by Stephanie d’Arc Taylor
Through her ambitious project, The Other Story, Fatima Al-Banawi is an actress, performance artist and writer who’s giving Saudis an unprecedented voice.
If you chanced upon Fatima Al-Banawi’s Instagram page, you’d be forgiven for making a snap judgement. The Saudi actress is young, gorgeous, and stylish, attributes which are professionally displayed in highly stylized triplets of Instagram posts á la Iza Goulart or Jessica Kahawaty. But this isn’t your garden variety influencer: Al-Banawi is packing serious ambition behind those hypnotizing green eyes, as well as the intellectual firepower to translate plans into action.
Al-Banawi’s latest project – having earned a master’s degree from Harvard University’s Divinity School, starred in Saudi Arabia’s first romantic comedy, and worked as a psychological caseworker for underprivileged communities in Jeddah – is The Other Story, a collection of anonymous, single-page stories from people in her hometown of Jeddah.
After returning to Saudi in 2016 with a degree in Theological Studies (with a focus on Women, Gender and Islamic Studies), Al-Banawi was struck by the changing nature of public space in well-to-do sections of the city that were modernizing rapidly. “The structure of public spaces, whether restaurants, the corniche, or casual cafés, wasn’t tailored to facilitate people’s interaction,” she says on the phone from Cairo, where she’s on a break from an acting workshop. “These spaces were geared towards serving an individual, rather than the community. It’s alienating.”
To address this alienation, one day, Al-Banawi went to the Mugg & Bean café in Stars Avenue, just around the corner from where she lives, armed with a stack of white A4 paper and some pens. She convinced some medical students to write down a personal story by hand; initially they were sceptical, but after a while “they became immersed in the experience. I went home that day with not just three stories, but the feeling of a tiny victory at having brought my idea to the public. It felt possible. I knew I could always go back home with more stories.” And so it began.
THE OTHER AND I ARE NOT DIFFERENT. THEY ARE ACTUALLY ONE ; I AM YOU, YOU ARE ME, IN OUR STORY UNDER ONE THEME.
Al-Banawi has amassed over 5,000 stories to date, all written anonymously by Jeddah residents. The stories “are about human things everyone experiences, not just in Saudi: economic struggle, emotional instability, anxiety before a wedding, infidelity, divorce.” Seizing the opportunity to amplify the shared human connection highlighted by these stories, Al-Banawi has used them as source material for short films, performance art pieces she writes, directs, and performs, as well as a book in Arabic and English that she plans to complete later this year. One of her short films has been selected to feature in the second annual International Contemporary Art Biennial of South America, and will travel to 43 cities around the world.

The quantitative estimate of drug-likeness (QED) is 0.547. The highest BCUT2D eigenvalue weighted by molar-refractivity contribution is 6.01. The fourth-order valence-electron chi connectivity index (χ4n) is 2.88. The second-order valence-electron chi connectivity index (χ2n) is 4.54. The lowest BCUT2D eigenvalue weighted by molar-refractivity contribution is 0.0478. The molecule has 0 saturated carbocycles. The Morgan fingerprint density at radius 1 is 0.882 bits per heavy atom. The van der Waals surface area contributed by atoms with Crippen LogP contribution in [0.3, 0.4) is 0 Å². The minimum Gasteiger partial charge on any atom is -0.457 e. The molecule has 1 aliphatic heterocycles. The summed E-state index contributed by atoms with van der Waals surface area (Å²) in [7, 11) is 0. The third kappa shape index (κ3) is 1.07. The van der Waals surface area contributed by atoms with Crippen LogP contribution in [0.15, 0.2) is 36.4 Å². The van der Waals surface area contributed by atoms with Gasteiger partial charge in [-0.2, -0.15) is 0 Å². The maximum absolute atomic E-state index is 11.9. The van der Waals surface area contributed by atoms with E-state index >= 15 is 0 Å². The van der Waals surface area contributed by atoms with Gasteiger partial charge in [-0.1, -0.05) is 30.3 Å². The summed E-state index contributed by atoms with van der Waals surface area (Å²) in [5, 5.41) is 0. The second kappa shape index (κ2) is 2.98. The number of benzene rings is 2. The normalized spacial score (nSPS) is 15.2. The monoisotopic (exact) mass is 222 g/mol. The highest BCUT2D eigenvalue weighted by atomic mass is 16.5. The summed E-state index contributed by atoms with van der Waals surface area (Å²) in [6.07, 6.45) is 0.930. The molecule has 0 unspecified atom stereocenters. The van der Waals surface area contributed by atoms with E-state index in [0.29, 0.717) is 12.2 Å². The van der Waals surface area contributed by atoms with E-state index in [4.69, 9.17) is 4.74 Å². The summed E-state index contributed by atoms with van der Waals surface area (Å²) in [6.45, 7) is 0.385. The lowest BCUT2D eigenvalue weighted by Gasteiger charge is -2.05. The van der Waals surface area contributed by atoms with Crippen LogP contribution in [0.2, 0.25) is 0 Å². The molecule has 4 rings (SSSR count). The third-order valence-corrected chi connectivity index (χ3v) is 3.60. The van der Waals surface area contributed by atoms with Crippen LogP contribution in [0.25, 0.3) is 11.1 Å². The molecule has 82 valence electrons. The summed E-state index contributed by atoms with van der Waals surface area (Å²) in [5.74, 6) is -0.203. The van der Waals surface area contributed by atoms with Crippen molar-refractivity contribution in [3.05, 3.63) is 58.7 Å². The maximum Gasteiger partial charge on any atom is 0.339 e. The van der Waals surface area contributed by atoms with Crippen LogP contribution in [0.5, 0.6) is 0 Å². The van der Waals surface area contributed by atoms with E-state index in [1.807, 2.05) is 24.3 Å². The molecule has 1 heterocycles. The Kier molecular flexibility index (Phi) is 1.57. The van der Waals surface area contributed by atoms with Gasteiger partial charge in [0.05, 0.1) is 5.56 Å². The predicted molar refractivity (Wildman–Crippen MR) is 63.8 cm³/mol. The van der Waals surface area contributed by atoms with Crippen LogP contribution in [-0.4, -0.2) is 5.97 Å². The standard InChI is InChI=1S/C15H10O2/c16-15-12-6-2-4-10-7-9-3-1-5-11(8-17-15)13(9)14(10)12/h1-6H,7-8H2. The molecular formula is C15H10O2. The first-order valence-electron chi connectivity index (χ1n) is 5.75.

The Other Story project has deepened Al-Banawi’s acting practice “on so many levels,” she says. The anonymity of the storytellers has been particularly affecting. “The other and I are not different. They are actually one; I am you, you are me, in our story under one theme. Even if I am particularly moved by a story, I’m never tempted to find out who the author is. The uncertainty is important. If we knew for a fact who wrote it, something would be ruined. Having the story be anonymous is an invitation to connect with anyone at any time.”
“In acting, I search within myself for these different other stories, stories I’ve never told anyone, experience that challenged me to become who I am today,” she reflects. “Sometimes I receive roles that feel very distant from who I am. But once I consider her background and get to know the character, I really like her and the judgement just evaporates.”
Al-Banawi has profound feelings for her hometown of Jeddah, Saudi’s historic port city and gateway to and from the outside world. “I have the ultimate love for this place and this land,” she says. Representing the diverse experiences of Jeddawis, in distinction from those of their neighbours as well as other Saudis, is an important challenge to unfair typecasting of Saudis outside the Kingdom. “Most stereotypes arise because we only know part of the whole story,” she adds.
Jeddah is different, as the old saying goes. Al-Banawi’s mission is to celebrate the differences as well as the common experiences shared by every Jeddawi, Saudi, and beyond. Sometimes, she says, viewers or readers forget that each story comes from a separate storyteller. “People think that each story has been experienced by the same person. This is how close we are to each other, and how common our experiences are.”